set Aug. 10, castmates knew something was wrong. Usually a thin 99 lbs., the 5'2" actress had withered to a skeletal 73 lbs. And the once outgoing 16-year-old was "quiet and depressed," says her rep Rhonda Boudreaux. "Everyone on the show has been very concerned about her."
With good cause. Pomers was barely eating, and exercising as much as six hours a day, often in secret. In early September, after filming just two episodes of the WB sitcom, she took a medical leave of absence and about a month ago entered a facility to be treated for anorexia. "It took several weeks just for her to be able to overcome the urge to work off every calorie she ate," says a close family member. "But she realized that in order to get her life back, she must fight this."
The illness started last winter as she tried to shed weight put on over the holidays. The pounds continued to drop after summer plans to shoot a movie and finish her first album fell through. "She felt that everything in her life was out of control," says Boudreaux. Alarmed, her mother sent her to a doctor, a therapist and a nutritionist. By summer's end Pomers had put some weight back on, but when production on Reba was delayed and the show almost canceled, Boudreaux says, "the stress began to wear down the progress she had made."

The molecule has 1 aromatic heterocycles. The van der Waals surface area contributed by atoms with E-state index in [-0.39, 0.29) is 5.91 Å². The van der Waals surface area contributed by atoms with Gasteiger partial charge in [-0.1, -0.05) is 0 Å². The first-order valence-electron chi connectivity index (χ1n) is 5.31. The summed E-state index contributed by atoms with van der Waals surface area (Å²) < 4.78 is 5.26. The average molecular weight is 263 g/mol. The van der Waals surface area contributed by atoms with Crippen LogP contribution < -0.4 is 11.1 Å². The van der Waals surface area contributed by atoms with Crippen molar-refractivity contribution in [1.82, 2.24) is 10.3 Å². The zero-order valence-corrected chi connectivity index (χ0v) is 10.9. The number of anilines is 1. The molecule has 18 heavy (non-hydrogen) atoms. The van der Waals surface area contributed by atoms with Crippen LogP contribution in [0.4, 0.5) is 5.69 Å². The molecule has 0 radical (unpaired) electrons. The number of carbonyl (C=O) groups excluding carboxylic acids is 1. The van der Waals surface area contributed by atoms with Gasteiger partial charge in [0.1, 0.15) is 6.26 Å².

Pomers's family hopes going public will raise awareness of the disease and the "incredibly destructive Web sites" that encourage eating disorders and taught Pomers how to hide her illness. Now on the mend, "Scarlett wants girls to know there is no shame in being ill and seeking help," says a family member. "Hiding it only makes the disease dig its way deeper into their lives."
The moment Scarlett Pomers stepped onto the